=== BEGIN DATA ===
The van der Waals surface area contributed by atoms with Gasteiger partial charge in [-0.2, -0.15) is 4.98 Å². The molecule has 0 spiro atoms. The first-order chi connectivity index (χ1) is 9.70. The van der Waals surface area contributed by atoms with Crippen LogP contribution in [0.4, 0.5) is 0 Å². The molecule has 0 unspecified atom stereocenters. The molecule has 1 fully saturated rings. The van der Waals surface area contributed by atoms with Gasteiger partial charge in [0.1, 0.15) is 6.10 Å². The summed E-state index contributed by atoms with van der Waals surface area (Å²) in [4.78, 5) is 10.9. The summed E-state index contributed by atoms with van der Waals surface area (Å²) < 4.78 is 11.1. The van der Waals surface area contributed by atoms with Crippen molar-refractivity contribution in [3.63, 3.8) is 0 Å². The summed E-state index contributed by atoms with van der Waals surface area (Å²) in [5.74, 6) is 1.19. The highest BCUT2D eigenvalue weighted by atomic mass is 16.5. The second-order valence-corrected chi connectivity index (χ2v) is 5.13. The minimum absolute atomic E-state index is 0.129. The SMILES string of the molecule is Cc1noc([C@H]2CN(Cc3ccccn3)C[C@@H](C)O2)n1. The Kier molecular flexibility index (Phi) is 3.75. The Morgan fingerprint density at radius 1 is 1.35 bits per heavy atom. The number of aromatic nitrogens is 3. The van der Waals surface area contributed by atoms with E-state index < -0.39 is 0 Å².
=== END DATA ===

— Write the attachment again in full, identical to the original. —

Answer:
The van der Waals surface area contributed by atoms with Gasteiger partial charge in [-0.2, -0.15) is 4.98 Å². The molecule has 0 spiro atoms. The first-order chi connectivity index (χ1) is 9.70. The van der Waals surface area contributed by atoms with Crippen LogP contribution in [0.4, 0.5) is 0 Å². The molecule has 0 unspecified atom stereocenters. The molecule has 1 fully saturated rings. The van der Waals surface area contributed by atoms with Gasteiger partial charge in [0.1, 0.15) is 6.10 Å². The summed E-state index contributed by atoms with van der Waals surface area (Å²) in [4.78, 5) is 10.9. The summed E-state index contributed by atoms with van der Waals surface area (Å²) < 4.78 is 11.1. The van der Waals surface area contributed by atoms with Crippen molar-refractivity contribution in [3.63, 3.8) is 0 Å². The summed E-state index contributed by atoms with van der Waals surface area (Å²) in [5.74, 6) is 1.19. The highest BCUT2D eigenvalue weighted by atomic mass is 16.5. The second-order valence-corrected chi connectivity index (χ2v) is 5.13. The minimum absolute atomic E-state index is 0.129. The SMILES string of the molecule is Cc1noc([C@H]2CN(Cc3ccccn3)C[C@@H](C)O2)n1. The Kier molecular flexibility index (Phi) is 3.75. The Morgan fingerprint density at radius 1 is 1.35 bits per heavy atom. The number of aromatic nitrogens is 3. The van der Waals surface area contributed by atoms with E-state index < -0.39 is 0 Å².